Alice and Bob in Cipherspace
A new form of encryption allows you to compute with data you cannot read
Alice hands bob a locked suitcase and asks him to count the money inside. “Sure,” Bob says. “Give me the key.” Alice shakes her head; she has known Bob for many years, but she’s just not a trusting person. Bob lifts the suitcase to judge its weight, rocks it back and forth and listens as the contents shift inside; but all this reveals very little. “It can’t be done,” he says. “I can’t count what I can’t see.”
Alice and Bob, fondly known as the first couple of cryptography, are really more interested in computational suitcases than physical ones. Suppose Alice gives Bob a securely encrypted computer file and asks him to sum a list of numbers she has put inside. Without the decryption key, this task also seems impossible. The encrypted file is just as opaque and impenetrable as the locked suitcase. “Can’t be done,” Bob concludes again.
But Bob is wrong. Because Alice has chosen a very special encryption scheme, Bob can carry out her request. He can compute with data he can’t inspect. The numbers in the file remain encrypted at all times, so Bob cannot learn anything about them. Nevertheless, he can run computer programs on the encrypted data, performing operations such as summation. The output of the programs is also encrypted; Bob can’t read it. But when he gives the results back to Alice, she can extract the answer with her decryption key.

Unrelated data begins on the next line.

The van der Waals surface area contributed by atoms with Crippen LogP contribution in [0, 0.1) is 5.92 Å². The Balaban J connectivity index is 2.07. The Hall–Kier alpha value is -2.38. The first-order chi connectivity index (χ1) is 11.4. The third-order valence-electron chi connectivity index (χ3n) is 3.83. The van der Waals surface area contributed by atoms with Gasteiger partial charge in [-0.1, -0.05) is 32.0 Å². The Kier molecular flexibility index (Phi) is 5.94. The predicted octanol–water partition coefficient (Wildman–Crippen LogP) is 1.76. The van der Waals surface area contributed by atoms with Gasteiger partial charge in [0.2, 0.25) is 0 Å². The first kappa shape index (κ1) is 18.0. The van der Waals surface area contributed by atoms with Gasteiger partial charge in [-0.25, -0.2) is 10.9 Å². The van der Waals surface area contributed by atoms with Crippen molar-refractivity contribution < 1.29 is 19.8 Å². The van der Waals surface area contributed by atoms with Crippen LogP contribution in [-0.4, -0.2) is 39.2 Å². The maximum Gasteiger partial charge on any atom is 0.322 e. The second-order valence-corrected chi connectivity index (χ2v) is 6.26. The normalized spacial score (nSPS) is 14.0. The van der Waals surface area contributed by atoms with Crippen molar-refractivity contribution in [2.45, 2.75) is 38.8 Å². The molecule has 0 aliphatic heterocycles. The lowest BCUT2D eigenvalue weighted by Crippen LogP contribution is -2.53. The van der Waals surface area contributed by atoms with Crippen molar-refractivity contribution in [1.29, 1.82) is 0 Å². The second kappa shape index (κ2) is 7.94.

The technique that makes this magic trick possible is called fully homomorphic encryption, or FHE. It’s not exactly a new idea, but for many years it was viewed as a fantasy that would never come true. That changed in 2009, with a breakthrough discovery by Craig Gentry, who was then a graduate student at Stanford University. (He is now at IBM Research.) Since then, further refinements and more new ideas have been coming at a rapid pace.
Homomorphic encryption is not quite ready for everyday use. The methods have been shown to work in principle, but they still impose a heavy penalty of inefficiency. If the system can be made more practical, however, there are applications ready and waiting for it. Many organizations are eager to outsource computation: Instead of maintaining their own hardware and software, they would like to run programs on servers “in the cloud,” a phrase meant to suggest that physical location is unimportant. But letting sensitive data float around in the cloud raises concerns about security and privacy. Practical homomorphic encryption would address those worries, protecting the data against eavesdroppers and intruders and even hiding it from the operators of the cloud service.